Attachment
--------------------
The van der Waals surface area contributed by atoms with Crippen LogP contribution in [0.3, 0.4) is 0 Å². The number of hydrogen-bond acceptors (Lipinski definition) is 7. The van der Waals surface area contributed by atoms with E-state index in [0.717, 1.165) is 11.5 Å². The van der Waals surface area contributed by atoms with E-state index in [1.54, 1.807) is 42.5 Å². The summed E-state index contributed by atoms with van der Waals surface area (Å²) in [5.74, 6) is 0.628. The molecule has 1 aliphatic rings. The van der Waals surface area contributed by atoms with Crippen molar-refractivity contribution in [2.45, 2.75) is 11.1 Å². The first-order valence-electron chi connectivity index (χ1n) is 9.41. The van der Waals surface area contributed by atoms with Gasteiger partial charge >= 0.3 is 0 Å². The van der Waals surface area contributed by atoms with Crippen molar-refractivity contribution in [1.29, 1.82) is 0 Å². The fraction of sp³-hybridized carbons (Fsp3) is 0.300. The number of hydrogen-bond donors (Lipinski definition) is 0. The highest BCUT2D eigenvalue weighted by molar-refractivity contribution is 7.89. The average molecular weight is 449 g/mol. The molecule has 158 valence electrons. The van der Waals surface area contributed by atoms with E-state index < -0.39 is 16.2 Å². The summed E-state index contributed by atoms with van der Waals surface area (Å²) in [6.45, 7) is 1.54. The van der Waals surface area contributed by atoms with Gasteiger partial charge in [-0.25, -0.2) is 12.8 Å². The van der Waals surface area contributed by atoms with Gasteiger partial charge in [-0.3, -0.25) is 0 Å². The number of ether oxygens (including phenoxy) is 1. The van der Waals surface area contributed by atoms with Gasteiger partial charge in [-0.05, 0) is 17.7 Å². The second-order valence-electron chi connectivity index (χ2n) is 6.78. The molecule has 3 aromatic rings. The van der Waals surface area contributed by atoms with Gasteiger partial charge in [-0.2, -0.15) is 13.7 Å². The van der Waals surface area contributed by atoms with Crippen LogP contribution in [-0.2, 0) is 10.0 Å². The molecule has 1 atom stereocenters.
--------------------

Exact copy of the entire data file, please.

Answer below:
The van der Waals surface area contributed by atoms with Crippen LogP contribution in [0.3, 0.4) is 0 Å². The number of hydrogen-bond acceptors (Lipinski definition) is 7. The van der Waals surface area contributed by atoms with E-state index in [0.717, 1.165) is 11.5 Å². The van der Waals surface area contributed by atoms with E-state index in [1.54, 1.807) is 42.5 Å². The summed E-state index contributed by atoms with van der Waals surface area (Å²) in [5.74, 6) is 0.628. The molecule has 1 aliphatic rings. The van der Waals surface area contributed by atoms with Crippen molar-refractivity contribution in [2.45, 2.75) is 11.1 Å². The first-order valence-electron chi connectivity index (χ1n) is 9.41. The van der Waals surface area contributed by atoms with Gasteiger partial charge >= 0.3 is 0 Å². The van der Waals surface area contributed by atoms with Crippen molar-refractivity contribution in [1.29, 1.82) is 0 Å². The fraction of sp³-hybridized carbons (Fsp3) is 0.300. The number of hydrogen-bond donors (Lipinski definition) is 0. The highest BCUT2D eigenvalue weighted by molar-refractivity contribution is 7.89. The average molecular weight is 449 g/mol. The molecule has 158 valence electrons. The van der Waals surface area contributed by atoms with E-state index < -0.39 is 16.2 Å². The summed E-state index contributed by atoms with van der Waals surface area (Å²) in [6.45, 7) is 1.54. The van der Waals surface area contributed by atoms with Gasteiger partial charge in [-0.25, -0.2) is 12.8 Å². The van der Waals surface area contributed by atoms with Gasteiger partial charge in [-0.3, -0.25) is 0 Å². The number of ether oxygens (including phenoxy) is 1. The van der Waals surface area contributed by atoms with Gasteiger partial charge in [-0.05, 0) is 17.7 Å². The second-order valence-electron chi connectivity index (χ2n) is 6.78. The molecule has 3 aromatic rings. The van der Waals surface area contributed by atoms with Gasteiger partial charge in [-0.2, -0.15) is 13.7 Å². The van der Waals surface area contributed by atoms with Crippen LogP contribution in [-0.2, 0) is 10.0 Å². The molecule has 1 atom stereocenters.